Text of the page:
Merryfield v. Disability Rights Center of Kansas, Inc. et al

Filing 34

MEMORANDUM AND ORDER granting 17 Motion to Dismiss; granting 19 Motion to Dismiss for Lack of Jurisdiction. IT IS FURTHER ORDERED that plaintiff's complaint is dismissed with prejudice for the reasons set forth in the Memorandum and Order. Signed by District Judge Carlos Murguia on 11/10/2010. (jw)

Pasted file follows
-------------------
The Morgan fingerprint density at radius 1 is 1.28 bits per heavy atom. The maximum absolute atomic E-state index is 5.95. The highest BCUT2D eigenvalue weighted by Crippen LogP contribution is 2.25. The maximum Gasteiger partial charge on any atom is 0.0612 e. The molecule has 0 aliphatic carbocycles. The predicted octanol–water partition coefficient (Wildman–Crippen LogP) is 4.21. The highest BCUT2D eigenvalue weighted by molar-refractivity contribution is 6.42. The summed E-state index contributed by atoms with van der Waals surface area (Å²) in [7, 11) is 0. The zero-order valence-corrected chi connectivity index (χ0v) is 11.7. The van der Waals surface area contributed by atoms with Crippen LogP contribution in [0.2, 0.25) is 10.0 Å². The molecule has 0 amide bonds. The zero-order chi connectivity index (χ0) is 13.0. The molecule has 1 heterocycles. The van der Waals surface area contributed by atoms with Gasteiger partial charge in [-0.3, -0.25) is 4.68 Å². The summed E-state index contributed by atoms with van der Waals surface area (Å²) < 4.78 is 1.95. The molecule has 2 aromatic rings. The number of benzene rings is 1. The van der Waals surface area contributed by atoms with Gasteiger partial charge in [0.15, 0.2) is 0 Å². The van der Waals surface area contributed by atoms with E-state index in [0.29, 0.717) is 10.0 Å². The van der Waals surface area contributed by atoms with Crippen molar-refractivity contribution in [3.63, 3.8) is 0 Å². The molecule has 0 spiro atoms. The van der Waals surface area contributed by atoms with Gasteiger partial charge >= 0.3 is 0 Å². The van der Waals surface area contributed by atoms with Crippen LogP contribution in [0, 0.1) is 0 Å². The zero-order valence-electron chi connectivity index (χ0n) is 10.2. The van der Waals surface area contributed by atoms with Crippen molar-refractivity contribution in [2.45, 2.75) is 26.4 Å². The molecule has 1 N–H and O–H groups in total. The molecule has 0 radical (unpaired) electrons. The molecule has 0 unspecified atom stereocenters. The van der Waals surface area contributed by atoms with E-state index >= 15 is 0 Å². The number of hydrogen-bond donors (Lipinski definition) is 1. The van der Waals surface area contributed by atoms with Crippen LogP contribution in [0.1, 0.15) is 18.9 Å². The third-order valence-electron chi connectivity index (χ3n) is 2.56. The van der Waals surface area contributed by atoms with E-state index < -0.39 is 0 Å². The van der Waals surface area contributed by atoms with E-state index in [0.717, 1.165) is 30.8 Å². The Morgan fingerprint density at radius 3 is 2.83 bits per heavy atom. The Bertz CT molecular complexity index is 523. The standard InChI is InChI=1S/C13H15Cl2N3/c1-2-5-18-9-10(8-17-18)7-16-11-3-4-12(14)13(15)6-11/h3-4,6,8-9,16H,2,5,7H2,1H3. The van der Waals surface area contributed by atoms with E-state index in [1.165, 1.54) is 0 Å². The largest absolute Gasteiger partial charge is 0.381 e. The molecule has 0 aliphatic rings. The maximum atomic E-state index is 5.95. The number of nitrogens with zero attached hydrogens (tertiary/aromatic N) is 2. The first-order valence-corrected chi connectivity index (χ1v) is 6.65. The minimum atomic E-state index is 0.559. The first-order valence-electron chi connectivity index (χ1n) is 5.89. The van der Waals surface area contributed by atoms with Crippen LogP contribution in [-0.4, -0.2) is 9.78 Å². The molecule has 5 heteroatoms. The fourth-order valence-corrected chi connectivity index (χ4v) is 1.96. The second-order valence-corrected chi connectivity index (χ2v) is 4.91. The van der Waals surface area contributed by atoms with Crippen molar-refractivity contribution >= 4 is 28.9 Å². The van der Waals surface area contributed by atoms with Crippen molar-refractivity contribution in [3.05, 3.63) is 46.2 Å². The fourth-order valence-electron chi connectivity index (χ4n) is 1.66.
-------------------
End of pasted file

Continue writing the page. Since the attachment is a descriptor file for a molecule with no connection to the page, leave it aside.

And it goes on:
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IN THE UNITED STATES DISTRICT COURT FOR THE DISTRICT OF KANSAS DUSTIN J. MERRYFIELD, Plaintiff, v. DISABILITY RIGHTS CENTER OF KANSAS, et al., Defendants. ) ) ) ) ) ) ) ) ) ) ) ) CIVIL ACTION No. 09-3218-CM-DJW MEMORANDUM AND ORDER Plaintiff Dustin J. Merryfield is or was confined at Larned State Hospital under the Kansas Sexually Violent Predator Act, Kan. Stat. Ann. 59-29a01, et seq., as a member of the Kansas Sexually Violent Predator Treatment Program. He brings this action, pro se and in forma pauperis, individually and on behalf of others similarly situated, claiming that defendants have denied his "statutory right to receive protection and advocacy" (Doc. 1, at 8) and have unlawfully discriminated against him based on his disabilities.1 This case is before the court on a Joint Motion to Dismiss (Doc. 17) filed by defendant Disability Rights Center of Kansas, Inc. [("DRC")], and defendant Rocky Nichols, its director.2 Also before the court is Defendant United States Department of Health Although plaintiff originally filed this action jointly with Mark D. Brull, the cases were severed and each has proceeded individually. See Brull v. Disability Rights Ctr. of Kan., Case No. 09-3219-CM-DJW. For purposes of this Memorandum and Order, the court's references to defendant DRC include defendant Nichols. 2 1 and Human Services' [("HHS")] Motion to Dismiss (Doc. 19).3 Additionally, the court issued an Order to Show Cause why the case should not be dismissed for lack of prosecution as to defendants Substance Abuse and Mental Health Services Administration ("SAMHSA"); Eric Broderick, Director; and Office for Civil Rights ("OCR"), Region VII; Frank Campbell, Regional Director (Doc. 31). Plaintiff has responded to these motions and to the court's order. For purposes of this order, the court finds that plaintiff has shown sufficient cause. With the briefing complete, the court grants the motions to dismiss for the reasons that follow. I. Factual and Procedural Background4 Liberally construed and briefly stated, it appears that plaintiff filed a grievance with defendant DRC containing a list of alleged abuses and/or civil rights violations suffered by plaintiff and other members of the Kansas Sexual Predator Treatment Program at Larned. (Doc. 23-1, at 417.) DRC declined to represent plaintiff. (Id., at 3233.) It appears that among DRC's reasons for declining to represent plaintiff was that the representation would require more time and money than the limited resources DRC had available. (Id., at 3233.) DRC's Executive Director, Rocky Nichols, affirmed the decision, (id., at 4344), as did DRC's Board of Directors, (id., at 64.) Plaintiff filed a grievance with the OCR, complaining that DRC's failure to advocate on his behalf and on behalf of all civilly confined Sexually Violent Predators in Kansas constituted discrimination on the basis of a disability. (Id., at 20, 24.) The OCR determined that plaintiff's For purposes of this Memorandum and Order, the court's references to defendant HHS includes its agencies, SAMHSA and OCR, and their respective directors, Broderick and Campbell. Plaintiff's complaint is less than clear. The complaint repeatedly refers to "Exhibit A." Nine months after filing his complaint, plaintiff sought and received leave to file Exhibit A, which is an unorganized collection of documents, none of which have page numbers and only some of which are dated. (Doc. 23-1.) -24 3 claim of disability discrimination was without merit because, among other reasons, sexual behavior disorders do not constitute disabilities recognized under Section 504 of the Americans with Disabilities Act ("ADA"), 42 U.S.C. 12101 et seq., and unfavorable treatment of all similarly situated individuals without regard to protected status does not constitute discrimination. (Id., at 5455.) Additionally, plaintiff filed a request with DRC under the Freedom of Information Act ("FOIA"), 5 U.S.C. 552 et seq., seeking DRC records and reports. DRC denied the request on the basis that it was not a federal agency covered by FOIA, and/or that the records sought contained confidential information or protected organizational information. (Id., at 42.) Plaintiff unsuccessfully appealed this denial. (Id., at 56.) Out of these facts, plaintiff appears to bring a civil rights class action seeking review of an agency decision and praying for declaratory relief. Plaintiff argues that DRC is a federal agency because it receives federal funding under the Protection and Advocacy for Mentally Ill Individuals ("PAMII") Act, 42 U.S.C. 10801 et seq. Under PAMII, DRC is charged with protecting "individuals with mental illness." Plaintiff asks this court to declare that he and the other members of the Sexual Predator Treatment Program are "individuals with mental illness" under PAMII, because as Sexually Violent Predators, they have an adjudicated mental abnormality or mental illness.5 Plaintiff asks this court to review DRC's decision declining to represent him and to find that the decision was in violation of PAMII. He also appears to claim that HHS failed to ensure DRC properly used the federal funds given to it under PAMII. He seeks only declaratory and Plaintiff additionally or alternatively argues that he does not suffer from any of the items listed in 29 U.S.C. 705 that would deny him classification as a disabled person under the Rehabilitation Act of 1973, 29 U.S.C. 701, et seq., and indeed plaintiff is disabled within the meaning of "Title VII" and the analogous "Kansas Acts Against Discrimination" because he has been diagnosed with Antisocial Personality Disorder. (Doc. 1, at 10.) -35 injunctive relief, all of which appears to be directed at DRC. II. Judgment Standards When, as here, a plaintiff proceeds pro se, the court construes his or her pleadings liberally and holds the pleadings to a less stringent standard than formal pleadings drafted by lawyers. McBride v. Deer, 240 F.3d 1287, 1290 (10th Cir. 2001). While "failure [to] set forth clear and particularized jurisdictional allegations is not fatal to [a pro se party's] case," the court will not construe the plaintiff's complaint to create jurisdiction where there is none. Rhodes v. Raymond, No. 07-3229-CM, 2009 WL 1650248, at *4 (D. Kan. June 12, 2009) (quoting Sears v. Equal Employment Opportunity Comm'n, No. 86-2470, 1987 WL 15547, at *1 (D.D.C. Jan. 14, 1987)). To survive a motion to dismiss, a complaint must present factual allegations that "raise a right to relief above the speculative level" and must contain "enough facts to state a claim to relief that is plausible on its face." Bell Atl. Corp v. Twombly, 550 U.S. 544, 555, 570 (2007); Fed. R. Civ. P. 12(b)(6). The allegations must be enough that, if assumed to be true, the plaintiff plausibly, not merely speculatively, has a claim for relief. Robbins v. Oklahoma, 519 F.3d 1242, 124748 (10th Cir. 2008). In ruling on a motion to dismiss for failure to state a claim, the court assumes as true all well-pleaded facts, as distinguished from conclusory allegations, and views those facts in the light most favorable to plaintiff. See Shero v. City of Grove, Okla., 510 F.3d 1196, 1200 (10th Cir. 2007); Zinermon v. Burch, 494 U.S. 113, 118 (1990); Swanson v. Bixler, 750 F.2d 810, 813 (10th Cir. 1984). The liberal construction of the plaintiff's complaint, however, "does not relieve the plaintiff of the burden of alleging sufficient facts on which a recognized legal claim could be based." Hall v. Bellmon, 935 F.2d 1106, 1110 (10th Cir. 1991). The court need not accept as true those allegations that state only legal conclusions. See id. at 1110 (10th Cir. 1991). The court "will not supply additional factual allegations to round out a plaintiff's complaint or construct a legal theory on -4- plaintiff's behalf." Whitney v. New Mexico, 113 F.3d 1170, 117374 (10th Cir. 1997) (quotations and citations omitted). Furthermore, the court is to dismiss a case in which in forma pauperis status has been granted if at any time the court determines the action is frivolous or malicious, fails to state a claim on which relief may be granted, or seeks monetary relief against a defendant who is immune from such relief. 28 U.S.C. 1915(e)(2)(B)(1)-(iii). III. DISCUSSION A. Defendant DRC Defendant DRC makes a number of arguments for dismissal of plaintiff's claims. In response, plaintiff argues that DRC's motion to dismiss should not be considered by the court because it was not properly served on plaintiff. Nevertheless, plaintiff responds to the merits of the motion, specifically arguing that DRC is a federal agency because it is an agency or instrumentality used by the federal government to carry out the provisions of PAMII. Although plaintiff acknowledges that PAMII does not create a private right of action, plaintiff argues that his complaint is properly before the court pursuant to the Administrative Procedure Act ("APA"), 5 U.S.C. 701, et seq. Administrative Procedure Act Plaintiff's purported claims against DRC hinge on two suppositions: (1), that DRC is a federal agency; and (2) that plaintiff is an individual with a mental illness under PAMII. Because his first supposition is faulty, his claims fail. DRC is a private non-profit entity to which the APA does not apply. DRC is not a federal agency whose decisions are subject to judicial review pursuant to the APA. And because PAMII does not create a private right of action--as all parties agree--there is -5- no vehicle by which this court might review DRC's discretionary decision not to represent plaintiff in pursuing his complaint against Larned. Rehabilitation Act To the extent this court can construe plaintiff's claim against DRC as one arising out of the Rehabilitation Act of 1973, 29 U.S.C. 701, et seq., plaintiff fails to allege the facts necessary to state a plausible claim. DRC, as a recipient of federal funds, is prohibited by the Rehabilitation Act from discriminating against individuals with disabilities.6 Whether a plaintiff is "disabled" as defined under the Rehabilitation Act is an issue that requires individualized determination. McCarter v. West, 910 F. Supp. 519 (D. Kan. 1995). Assuming without deciding that plaintiff's diagnosis of "Antisocial Personality Disorder" constitutes a "disability" as defined in 29 U.S.C. 705(20), and assuming without deciding that his status as a Sexually Violent Predator does not disqualify him from the protections of the Rehabilitation Act, plaintiff's allegations do not demonstrate that he was discriminated against on the basis of this disability. Rather, the documents submitted as attachments to plaintiff's complaint demonstrate that DRC turned down plaintiff's request for representation for the following reasons: (1) assuming the merit of plaintiff's complaints, representation would require more time and money than the limited resources DRC had available; (2) DRC's policy was to refer all callers from the Sexual Predator's Treatment program to the Department of Justice; (3) a conflict of interest existed that prevented the Under Section 794 of the Rehabilitation Act, prohibiting discrimination against individuals with disabilities by recipients of federal financial assistance, a private right of action may be asserted in favor of individuals injured by its violation. The requisite elements of a private right of action are that the defendant receives federal assistance, the plaintiff is an "otherwise qualified individual" within the meaning of the statute, and that the plaintiff was discriminated against on the basis of a disability. 29 U.S.C. 794; CJS Civ. Rights 312. Courts apply the same analysis to claims brought under this statute and those brought under the ADA. See, e.g., Zukle v. Regents of Univ. of Cal., 166 F.3d 1041, 1045 n.11 (9th Cir. 1999); see also 42 U.S.C. 12133. -6- 6 staff from providing legal services. (Doc. 23-1, at 3233, 4344, 64.) And plaintiff fails to set out any facts, other than conclusory allegations, that DRC's decision constituted discrimination based on plaintiff's disability. Freedom of Information Act Similarly, the court dismisses plaintiff's FOIA claims against DRC on the basis that it is not a federal agency subject to the provisions of the FOIA. Plaintiff's claims against DRC fail as a matter of law and are dismissed. B. Defendants HHS, SAMHSA, OCR, Broderick, and Campbell Defendant HHS, on behalf of itself and the two named HHS entities, SAMHSA and OCR, argues that plaintiff's claims against it should be dismissed because plaintiff seeks no relief against these defendants; HHS has no duty to require DRC to represent plaintiff; there is no agency action to review; and HHS was not subject to a FOIA request. This court rejects plaintiff's argument that the initial screening of this in forma pauperis action is now res judicata as to the question of whether plaintiff states a claim upon which relief can be granted. Indeed, 28 U.S.C. 1915(e) requires that this court dismiss a case in which in forma pauperis status has been granted if at any time the court determines the action fails to state a claim on which relief may be granted. 28 U.S.C. 1915(e)(2)(B)(1)-(iii). Despite the thorough review and liberal construction the court has given plaintiff's complaint, the court concludes that plaintiff fails to state a claim against defendant HHS. First, the prayers for relief contained in the complaint do not seek any relief against defendant HHS. And although plaintiff may be dissatisfied that HHS did not (1) require DRC to represent him; or (2) investigate his discrimination complaint, he does not have a cause of action against HHS. Plaintiff fails to point to any provision in PAMII or its administrative provisions which would authorize--let -7- alone require--HHS to take action against a PAMII grant recipient under circumstances such as those presented by this case. And under those provisions, as set out in PAMII implementing regulations, protection and advocacy systems such as DRC are directed to develop their own program priorities, in which they may consider, among other things, "case selection criteria [and] the availability of staff and monetary resources." See 42 C.F.R. 51.24(a). The facts alleged, even when viewed in the light most favorable to plaintiff, fail to state a claim upon which relief can be granted. The claims against HHS, OCR, SAMHSA and their directors are dismissed. IT IS THEREFORE ORDERED that the Joint Motion to Dismiss (Doc. 17) filed by defendant Disability Rights Center of Kansas, Inc., and defendant Rocky Nichols, is granted. IT IS FURTHER ORDERED that Defendant United States Department of Health and Human Services' Motion to Dismiss (Doc. 19) is granted. IT IS FURTHER ORDERED that plaintiff's complaint is dismissed with prejudice for the reasons set out above. Dated this 10th day of November 2010, at Kansas City, Kansas. s/ Carlos Murguia CARLOS MURGUIA United States District Judge -8-